- Rebecca Fulleylove
- 6 July 2017
Illustrator Jamie Edler approaches complex topics with lightness and humour
- Rebecca Fulleylove
- 6 July 2017
Born in Bristol, illustrator Jamie Edler wasn’t set on going to university but a tutor at A level eventually persuaded him to apply. “I applied to five different universities and decided not to do an art foundation,” says Jamie. “I made the choice to study at Falmouth, deferred a year and moved to China for a bit to teach English.” For Jamie that break gave him time to be ready to get back into education and became an experience that “inspired and motivated” him. “I always knew if I were to study at uni, I would study illustration. It was something I’d always pursued – apart from a few weeks where I thought I might study music!”
The supportive network of Jamie’s tutors at Falmouth became integral to his experience, especially with his initial trepidation of going into further education. “The most valuable thing that I’ve been taught by my tutors is to have faith and confidence in your work. Be proud of the work you’re creating. I think it’s very easy on any creative course (or even just in life) to compare yourself to other people’s work,” he says.
“What my tutors made me realise is that there isn’t any reason to. Everyone’s work is different and that’s what makes it great! I took on the idea that until I liked my work, it didn’t matter because other people liked it. I think as a creative, it’s very difficult to love your work because you can see the process you did to create it, whereas others, the audience, merely see the finished image/outcome.”
In the third year at Falmouth all of the students’ projects are self-initiated and Jamie’s favourite is a book he’s still working on. Based on a man’s relationship and obsession with the sea, it’s a project that felt personal to Jamie. “I also really like a book I created in my Erasmus term in Germany on mental illness for much the same reason,” he says.
These self-initiated projects provided Jamie with the freedom he felt was beyond the editorial briefs where he had to interpret a prescribed theme or topic. “I’m dyslexic and find the articles difficult to read. However in third year, I found a way to tackle them and really started enjoying them,” he explains. “Now Ironically I’ve been doing a lot of editorial work and really enjoy the challenge of taking an article and representing it as an image.”
A project that caught our eye were Jamie’s film posters, created as final project before a deadline. “I’d created some film posters previously in the year and enjoyed them, but wanted to make some that had more of my current style and personality in,” says the illustrator. “I had three days before my final deadline and had pretty much finished everything so I thought I’d challenge myself to do a poster a day. I chose to do Asian cinema because I think a lot of it is beautiful and slow moving, and I wanted to give it more of representation in the UK.”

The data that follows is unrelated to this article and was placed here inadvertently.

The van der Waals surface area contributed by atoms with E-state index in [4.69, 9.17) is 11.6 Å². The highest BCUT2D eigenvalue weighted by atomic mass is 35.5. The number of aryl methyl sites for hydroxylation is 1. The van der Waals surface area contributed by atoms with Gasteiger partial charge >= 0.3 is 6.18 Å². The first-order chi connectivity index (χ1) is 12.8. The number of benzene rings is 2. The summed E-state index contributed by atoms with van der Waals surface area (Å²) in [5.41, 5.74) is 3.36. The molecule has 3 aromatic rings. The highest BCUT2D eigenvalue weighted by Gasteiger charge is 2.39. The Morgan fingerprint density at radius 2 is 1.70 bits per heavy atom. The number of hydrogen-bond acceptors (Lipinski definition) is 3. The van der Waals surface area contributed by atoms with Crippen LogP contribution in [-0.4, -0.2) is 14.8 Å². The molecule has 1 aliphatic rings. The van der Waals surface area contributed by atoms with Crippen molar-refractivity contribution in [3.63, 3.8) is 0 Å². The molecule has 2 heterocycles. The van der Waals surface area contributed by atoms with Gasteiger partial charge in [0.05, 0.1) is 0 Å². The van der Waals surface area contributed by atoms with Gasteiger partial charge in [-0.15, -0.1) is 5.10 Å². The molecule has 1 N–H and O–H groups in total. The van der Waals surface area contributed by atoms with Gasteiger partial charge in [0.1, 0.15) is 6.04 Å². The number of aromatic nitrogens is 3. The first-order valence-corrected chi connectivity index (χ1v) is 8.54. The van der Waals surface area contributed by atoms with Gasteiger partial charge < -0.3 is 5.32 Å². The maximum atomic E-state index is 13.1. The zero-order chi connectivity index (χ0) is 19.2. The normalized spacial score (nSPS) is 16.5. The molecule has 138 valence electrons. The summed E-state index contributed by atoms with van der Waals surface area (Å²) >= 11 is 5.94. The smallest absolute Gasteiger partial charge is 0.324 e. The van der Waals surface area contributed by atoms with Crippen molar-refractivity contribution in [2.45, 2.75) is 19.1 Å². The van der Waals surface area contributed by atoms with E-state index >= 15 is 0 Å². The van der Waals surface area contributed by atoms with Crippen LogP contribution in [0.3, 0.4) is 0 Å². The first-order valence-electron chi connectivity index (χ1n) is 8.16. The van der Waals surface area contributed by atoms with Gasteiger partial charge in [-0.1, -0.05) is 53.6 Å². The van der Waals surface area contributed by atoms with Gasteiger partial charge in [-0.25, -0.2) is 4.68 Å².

This approach is indicative of Jamie’s process as a whole where he works quickly but keeps a cool head. “I love working under pressure but I figure if you’re stressed, then how are you going to enjoy the process? If you don’t enjoy it, you probably won’t get a good outcome from it,” he says. “I tend to work pretty intuitively unless it’s for a client who needs to see roughs and prep.”
Style-wise the illustrator sees himself as fairly consistent and tries to take topical issues that are close to him and make them approachable through lightness and humour, without taking away form the seriousness of what he’s illustrating. “I do think university gave me the opportunity and drive to develop [my style] further. I’ve become less nervous to try different things in my work, whether it be composition or colour, both of which play a key part in my illustration work,” explains Jamie. “It’s really interesting for me to look at old work and then new work to see how far I’ve developed and improved.”
Supported by A/D/O
Founded by MINI, A/D/O is a creative space in Greenpoint, Brooklyn dedicated to exploring new boundaries in design. At its heart is the Design Academy, which offers a range of programming to professional designers, intended to provoke and invigorate their creative practice.
About the Author
Rebecca Fulleylove is a freelance writer and editor specialising in art, design and culture. She is also senior writer at Creative Review, having previously worked at Elephant, Google Arts & Culture, and It’s Nice That.